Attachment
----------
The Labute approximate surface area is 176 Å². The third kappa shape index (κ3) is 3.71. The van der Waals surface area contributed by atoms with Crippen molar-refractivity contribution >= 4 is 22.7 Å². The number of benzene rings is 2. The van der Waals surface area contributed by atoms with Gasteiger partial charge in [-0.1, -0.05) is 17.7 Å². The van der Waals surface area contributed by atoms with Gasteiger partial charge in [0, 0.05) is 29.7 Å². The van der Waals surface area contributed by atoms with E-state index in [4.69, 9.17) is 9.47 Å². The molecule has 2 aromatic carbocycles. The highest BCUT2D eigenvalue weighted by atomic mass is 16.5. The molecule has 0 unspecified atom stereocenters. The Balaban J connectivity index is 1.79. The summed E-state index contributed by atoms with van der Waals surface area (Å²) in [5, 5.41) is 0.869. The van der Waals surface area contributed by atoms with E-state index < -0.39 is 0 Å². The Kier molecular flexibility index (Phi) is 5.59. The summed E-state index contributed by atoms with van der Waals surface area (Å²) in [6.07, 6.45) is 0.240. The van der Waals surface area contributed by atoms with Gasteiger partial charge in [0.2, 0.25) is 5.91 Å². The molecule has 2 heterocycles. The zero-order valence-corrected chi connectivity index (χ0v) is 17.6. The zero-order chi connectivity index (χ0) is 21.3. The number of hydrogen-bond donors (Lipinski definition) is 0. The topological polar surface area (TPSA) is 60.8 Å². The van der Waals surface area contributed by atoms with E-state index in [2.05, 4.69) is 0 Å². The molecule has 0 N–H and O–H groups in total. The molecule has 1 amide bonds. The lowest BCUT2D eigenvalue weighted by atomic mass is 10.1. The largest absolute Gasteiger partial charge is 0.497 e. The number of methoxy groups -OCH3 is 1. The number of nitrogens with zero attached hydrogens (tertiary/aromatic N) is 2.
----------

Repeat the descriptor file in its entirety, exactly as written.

The Labute approximate surface area is 176 Å². The third kappa shape index (κ3) is 3.71. The van der Waals surface area contributed by atoms with Crippen molar-refractivity contribution >= 4 is 22.7 Å². The number of benzene rings is 2. The van der Waals surface area contributed by atoms with Gasteiger partial charge in [-0.1, -0.05) is 17.7 Å². The van der Waals surface area contributed by atoms with Gasteiger partial charge in [0, 0.05) is 29.7 Å². The van der Waals surface area contributed by atoms with E-state index in [4.69, 9.17) is 9.47 Å². The molecule has 2 aromatic carbocycles. The highest BCUT2D eigenvalue weighted by atomic mass is 16.5. The molecule has 0 unspecified atom stereocenters. The Balaban J connectivity index is 1.79. The summed E-state index contributed by atoms with van der Waals surface area (Å²) in [5, 5.41) is 0.869. The van der Waals surface area contributed by atoms with E-state index < -0.39 is 0 Å². The Kier molecular flexibility index (Phi) is 5.59. The summed E-state index contributed by atoms with van der Waals surface area (Å²) in [6.07, 6.45) is 0.240. The van der Waals surface area contributed by atoms with Gasteiger partial charge in [0.2, 0.25) is 5.91 Å². The molecule has 2 heterocycles. The zero-order valence-corrected chi connectivity index (χ0v) is 17.6. The zero-order chi connectivity index (χ0) is 21.3. The number of hydrogen-bond donors (Lipinski definition) is 0. The topological polar surface area (TPSA) is 60.8 Å². The van der Waals surface area contributed by atoms with E-state index in [2.05, 4.69) is 0 Å². The molecule has 0 N–H and O–H groups in total. The molecule has 1 amide bonds. The lowest BCUT2D eigenvalue weighted by atomic mass is 10.1. The largest absolute Gasteiger partial charge is 0.497 e. The number of methoxy groups -OCH3 is 1. The number of nitrogens with zero attached hydrogens (tertiary/aromatic N) is 2.